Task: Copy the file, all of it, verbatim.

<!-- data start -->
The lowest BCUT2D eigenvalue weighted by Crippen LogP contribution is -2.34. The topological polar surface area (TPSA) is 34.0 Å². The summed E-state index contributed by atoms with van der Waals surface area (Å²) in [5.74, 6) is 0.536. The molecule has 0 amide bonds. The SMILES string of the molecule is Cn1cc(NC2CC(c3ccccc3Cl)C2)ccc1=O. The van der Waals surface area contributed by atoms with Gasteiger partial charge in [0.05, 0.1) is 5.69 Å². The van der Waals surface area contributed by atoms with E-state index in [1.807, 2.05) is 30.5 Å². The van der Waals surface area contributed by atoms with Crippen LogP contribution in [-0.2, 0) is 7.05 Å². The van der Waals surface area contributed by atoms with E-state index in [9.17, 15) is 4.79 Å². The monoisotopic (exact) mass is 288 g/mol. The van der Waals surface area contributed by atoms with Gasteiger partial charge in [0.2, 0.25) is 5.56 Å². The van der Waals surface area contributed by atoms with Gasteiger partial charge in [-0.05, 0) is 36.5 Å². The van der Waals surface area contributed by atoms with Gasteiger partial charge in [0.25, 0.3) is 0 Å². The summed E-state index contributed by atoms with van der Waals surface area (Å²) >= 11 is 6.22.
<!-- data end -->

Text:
The lowest BCUT2D eigenvalue weighted by Crippen LogP contribution is -2.34. The topological polar surface area (TPSA) is 34.0 Å². The summed E-state index contributed by atoms with van der Waals surface area (Å²) in [5.74, 6) is 0.536. The molecule has 0 amide bonds. The SMILES string of the molecule is Cn1cc(NC2CC(c3ccccc3Cl)C2)ccc1=O. The van der Waals surface area contributed by atoms with Gasteiger partial charge in [0.05, 0.1) is 5.69 Å². The van der Waals surface area contributed by atoms with E-state index in [1.807, 2.05) is 30.5 Å². The van der Waals surface area contributed by atoms with Crippen LogP contribution in [-0.2, 0) is 7.05 Å². The van der Waals surface area contributed by atoms with E-state index in [9.17, 15) is 4.79 Å². The monoisotopic (exact) mass is 288 g/mol. The van der Waals surface area contributed by atoms with Gasteiger partial charge in [0.2, 0.25) is 5.56 Å². The van der Waals surface area contributed by atoms with Gasteiger partial charge in [-0.05, 0) is 36.5 Å². The van der Waals surface area contributed by atoms with Gasteiger partial charge in [0.25, 0.3) is 0 Å². The summed E-state index contributed by atoms with van der Waals surface area (Å²) >= 11 is 6.22.